The Rt Hon. The Baroness Primarolo, DBE, PC

Doctor of Laws

Thursday 21 July 2016 at 1.30 pm - Orator: Professor Sarah Childs  

Mr Pro Vice-Chancellor

Like many of you, the Rt Hon. the Baroness Dawn Primarolo, DBE, PC is not ‘of’ Bristol. Rather, she chose this City as a student. She is an alumna of both its universities. Having studied at Bristol Polytechnic, now the University of West of England, Dawn undertook a degree in Social Science and then registered for a PhD on Women and Housing at the University of Bristol; politics got in the way of this.

Dawn decided to make Bristol her home – I suspect some of you may come to the same decision.

This honorary doctorate is not the only commendation that Dawn has received this year. Her first comes from the Chilean Government. Her second award I will return to at the end. But it is one that the women here today should be in great sympathy with. 

It is for Dawn’s political service to Bristol that we are recognising Baroness Primarolo today. Dawn was first elected Labour MP for Bristol South in 1987. She served her constituency for 28 years, before stepping down at the 2015 general election; she really did want to spend more time with her family.

When Dawn arrived at Westminster she was one of only 41 women MPs; 94% of MPs were male. Even today the number of women ever elected is fewer than the number of male MPs sitting on the green benches in this Parliament.

Dawn achieved continuous Government Office in the 1990s and 2000s: in the Department of Children, Schools and Families; Health; and in The Treasury. In the last Parliament she served as a Deputy Speaker. In 2015 Dawn accepted a life peerage, committed to an elected second chamber, and hoping to have been able to vote for it.

Party politicians come in for much criticism, especially the ‘career’ politician.

Dawn was very much an ‘accidental MP’. She was working on her PhD and an active local party member when Labour changed its candidate selection process in the late 70s/early 80s.  Mandatory re-selection coincided with Labour women seeking greater participation as MPs: for this, women had to be willing to stand for selection. Competing against the sitting MP, Dawn was told she wouldn’t get the selection. But she found herself supported by local members, and then by the voters of Bristol South.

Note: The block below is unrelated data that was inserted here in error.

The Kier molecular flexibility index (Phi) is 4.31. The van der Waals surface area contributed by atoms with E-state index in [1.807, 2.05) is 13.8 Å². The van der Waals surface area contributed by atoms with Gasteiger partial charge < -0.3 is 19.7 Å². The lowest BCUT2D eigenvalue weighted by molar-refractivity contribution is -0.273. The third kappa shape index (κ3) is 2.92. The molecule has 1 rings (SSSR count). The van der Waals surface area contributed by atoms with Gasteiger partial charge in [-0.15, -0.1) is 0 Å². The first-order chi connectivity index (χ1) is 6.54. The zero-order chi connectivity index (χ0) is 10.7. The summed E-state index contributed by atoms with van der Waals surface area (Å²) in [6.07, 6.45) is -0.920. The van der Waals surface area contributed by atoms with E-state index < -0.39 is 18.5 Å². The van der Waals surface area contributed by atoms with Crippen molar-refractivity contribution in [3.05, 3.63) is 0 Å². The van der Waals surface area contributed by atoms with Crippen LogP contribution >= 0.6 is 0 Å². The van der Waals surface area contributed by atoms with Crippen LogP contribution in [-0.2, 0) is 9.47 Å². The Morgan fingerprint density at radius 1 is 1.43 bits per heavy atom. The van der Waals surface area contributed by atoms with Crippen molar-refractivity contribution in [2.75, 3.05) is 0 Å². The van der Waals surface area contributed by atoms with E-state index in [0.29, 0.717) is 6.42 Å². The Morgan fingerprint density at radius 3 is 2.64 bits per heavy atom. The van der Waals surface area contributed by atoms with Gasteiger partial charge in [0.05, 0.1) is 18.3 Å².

Many of you will not necessarily know much of Dawn’s constituency. Hers is not a part of the City that many Bristol students live in, although some may have spent a Saturday afternoon watching Bristol City or spent an evening at the Tobacco Factory.  Bristol South is economically, educationally and in health terms, disadvantaged.

The experiences of Dawn’s constituents - what some belittle as the ‘social work’ dimension of being an MP – would remain central to her parliamentary work. Her ministerial positions reflected her concern for education, housing, social security, health, and - running throughout all of these - equal opportunities. In particular, Dawn’s advocacy of tax credits and Sure Start Centres, which addressed babies and children, parents and parenting, employment and housing, epitomise her politics. She was committed to the building of the South Bristol Community Hospital.

In short, Dawn’s political goals would be about ensuring that aspiration and social mobility are realised; that children in Bristol South would feel that they too had chances; that this wonderful City was for them; that they too could aspire to become University students; attend this University. 

When Dawn received the letter announcing her award from the Chilean Government she was rather surprised: had she really done all that much? Did she merit such recognition? She did. The Special Recognition Diploma was for the assistance she gave to Chilean citizens ‘persecuted by the dictatorship of Augusto Pinochet’. It was presented at a ‘Ceremony of recognition for the British Community that assisted Chilean exiles’; it was signed by Michele Bachelet.

Sometimes – maybe oftentimes - what we do, can look or feel small. Yet our acts might nonetheless be significant. They may provide succour to those who need political allies. And we might look back at the individual actions we took and see the enormity of their subsequent impact: individually and/ or collectively; symbolically and/ or substantively.

Our actions might also speak to the now: Dawn is reminded of the many Chileans who came to Bristol seeking refuge. Many would return to Chile to first establish, and then secure, its democratic future. This is something she feels very strongly would happen for the Syrian refugees who we might – and in her view, we should - welcome to the UK at this time.

And Dawn’s third award? The Golden Tampon Award. Gordon Brown did not speak of such things in his 2000 Budget. But the accompanying press release stated that from the 1st of January 2001, VAT on sanitary products would be reduced from 17.5 to 5%. This policy change was a clear example of Labour women MPs ‘acting for women’. It had long been a concern for the PLP Women’s Committee, of which Dawn had once been Chair. That said, an early Treasury paper received little traction. A sustained parliamentary campaign by a Labour woman backbencher was undertaken; the issue was discussed on BBC Radio 4’s Woman’s Hour. And back in the Treasury it would be Dawn’s responsibility to convince the Civil Service that sanitary products were not ‘luxury’ items deserving of VAT. Nor were razors, shaving-foam, or lawnmowers their equivalent.

Today, there are campaigns in many countries to abolish the tampon tax.

This is an issue whose time has come.  Having played a significant part in the first stage of this global movement, women across the UK have much to thank Dawn for.   

Mr Pro Vice-Chancellor, I present to you, the Rt Hon the Baroness Dawn Primarolo, DBE, as eminently worthy of the degree of Doctor of Laws honoris causa.

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